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Adam DE LA HALLE (c.1237-1288)
D’Amoureus Cuer Voel Chanter
Amours m'ont si douchement [9:28]
Bonne amourete me tient gai [0:18]
On me deffent que mon cuer pas ne croie [3:27]
Puis que je sui l'amourouse loi [4:52]
Merchi, Amours, de le douche dolour [5:50]
Diex, comment porroie [1:29]
Helas, ils n est mais nus qui aint [6:23]
Or voi jou bien qu il souvient [2:33]
A jointes mains vous proi [0:51]
Glorieuse Vierge Marie [4:35]
D’amourous cuer voel chanter [4:43]
Amours, et ma dame aussi [1:07]
On demande mout souvent qu' est Amours [9:01]
Fi, maris, de vostre amour [0:45]
Ma douche dame et Amours [5:13]
Qui a puchele ou dame amee [10:41]
Merchi, Amours [1:45]
Les Jardins de Courtoisie; Anne Delafosse-Quentin (soprano)
rec. 20-24 March, 2006, l’église de Pranles, France. DDD

Adam de la Halle will be best known to many for his Jeu de Robin et de Marion, the most recent recording of which (there are now four) is by Tonus Peregrinus and was released on Naxos in 2006. Born in Artois (near Arras) some time in the 1240s – possibly around 1237 – Adam was well known for his scholarly approach to poetry and chansons. Straddling the worlds and traditions of the court, the clergy and lay responsibilities, he came to epitomise the intellectual challenge to court culture whilst thriving on one of its most prominent topoi, courtly love.

Working in the trouvère tradition of northern France, the counterpart of the Occitan (southern) troubadours, Adam eventually followed Robert II, Count of Artois, to the court of Naples. His contribution to French vernacular theatre was as significant as was that of the troubadours and later the trouvères to broader European lyric vernacular poetry. For these reasons it’s good that his music - which really means his poetry and music - is receiving the greater attention it now is. It’s music which is driven, unsentimental, focused and extremely beautiful.

Just three dozen monophonic chansons of Adam’s survive. Common to almost all of them is the theme of douce douleur, mal joli – or ‘sweet pain’. There are almost half of these on this delightful CD, which range in length from eighteen seconds to nine and a half minutes. They are of amazing and consistent inventiveness: there is far more to such chansons than stock phrases of complaint and longing. It’s necessary for the lover knight to elevate and imbue his love with such otherwise laudable traits as moderation, gentility and altruism – in the hopes of impressing his worthiness on ‘his’ lady.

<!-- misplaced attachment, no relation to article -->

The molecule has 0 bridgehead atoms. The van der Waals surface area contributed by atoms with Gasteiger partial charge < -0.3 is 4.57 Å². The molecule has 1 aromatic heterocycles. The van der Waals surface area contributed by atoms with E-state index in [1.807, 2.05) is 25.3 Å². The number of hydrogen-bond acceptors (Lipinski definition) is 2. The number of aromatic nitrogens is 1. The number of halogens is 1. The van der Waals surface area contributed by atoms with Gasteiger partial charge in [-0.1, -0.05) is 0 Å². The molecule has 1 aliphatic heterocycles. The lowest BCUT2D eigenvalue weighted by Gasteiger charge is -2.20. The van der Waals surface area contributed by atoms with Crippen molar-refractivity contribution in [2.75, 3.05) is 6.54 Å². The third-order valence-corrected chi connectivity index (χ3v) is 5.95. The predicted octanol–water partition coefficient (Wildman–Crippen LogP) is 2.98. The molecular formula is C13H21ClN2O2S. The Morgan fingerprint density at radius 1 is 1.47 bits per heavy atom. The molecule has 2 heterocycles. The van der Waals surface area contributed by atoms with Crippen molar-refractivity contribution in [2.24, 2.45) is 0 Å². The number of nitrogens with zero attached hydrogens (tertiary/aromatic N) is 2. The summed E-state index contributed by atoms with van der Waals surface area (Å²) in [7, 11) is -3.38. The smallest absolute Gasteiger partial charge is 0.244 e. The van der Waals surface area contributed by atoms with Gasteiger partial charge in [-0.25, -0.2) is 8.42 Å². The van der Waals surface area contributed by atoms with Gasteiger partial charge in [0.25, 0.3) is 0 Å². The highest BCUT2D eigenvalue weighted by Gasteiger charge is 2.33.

This parallelism has the effect of requiring ‘profane’ (as opposed to amorous) imagery, for example, in his addresses to her and in his self-reflection. Love is seen in the light of a purity, which manages – for all its intensity – to put desire second. The music and the relationship of words to music must endorse and reflect this. They must also reflect a distance, a paradoxical taking of the musician/poet and his lover persona somewhat out of the picture whilst retaining the intensity. This Adam achieves with variety and conviction.

This distance is also one of the successes of Les Jardins de Courtoisie with soprano/director Anne Delafosse-Quentin. They are in tune with the idioms and registers of this music and obviously relish performing it, without at the same time degrading its profundity, however perhaps alien to us the genre may seem seven centuries later.

The presentation of the CD may be a little too ‘flashy’ for some… the instrumentation, the choice of instruments is spectacular, very varied and perhaps a little too bright (in Merchi, Amours, for example) for the restraint of the simple plaintive lines of the voice.

That vocal line is perhaps most effective when unaccompanied or plainly underlined by melodic accompaniment alone. The final track (Qui a puchele ou dame amee) fades out and contains perhaps unexpected ‘effects’ - there are some long gaps between tracks anyway. So the CD, which was not recorded as a concert, has the feel in places of musicians trying a little too hard to commend the music to listeners unfamiliar with its treasures by pushing sounds in their direction with a banquet of ‘bells and whistles’ (literally) instead of unadorned, sparse fare.

For example Puis que je sui l'amourouse loi is one of several tracks where the wind players and On demande mout souvent qu' est Amours the strings seem to be aiming for an effect more redolent of the Indian subcontinent than northern France. Not always convincing in that the remoteness of the thirteenth century French sound is its appeal; it’s not necessary to soften that by adding a ‘supporting cast’. D’amourous cuer voel chanter is much more effective – it has Delafosse-Quentin’s voice alone. But these techniques will not be intrusive for every listener.

If this is an attempt at over-interpretation, the music-making is nevertheless colourful and surely represents one legitimate approach to making the most of the material. Les Jardins de Courtoisie clearly know what they are doing. Their website lists seven CDs current, all of them exploring the chanson from the trouvères to the Baroque air de cour. Theirs is an expertise well worth getting to know. It’s unlikely that this will be the definitive collection of these chansons. But it makes a welcome addition to any collector’s library of French mediaeval song.

Mark Sealey



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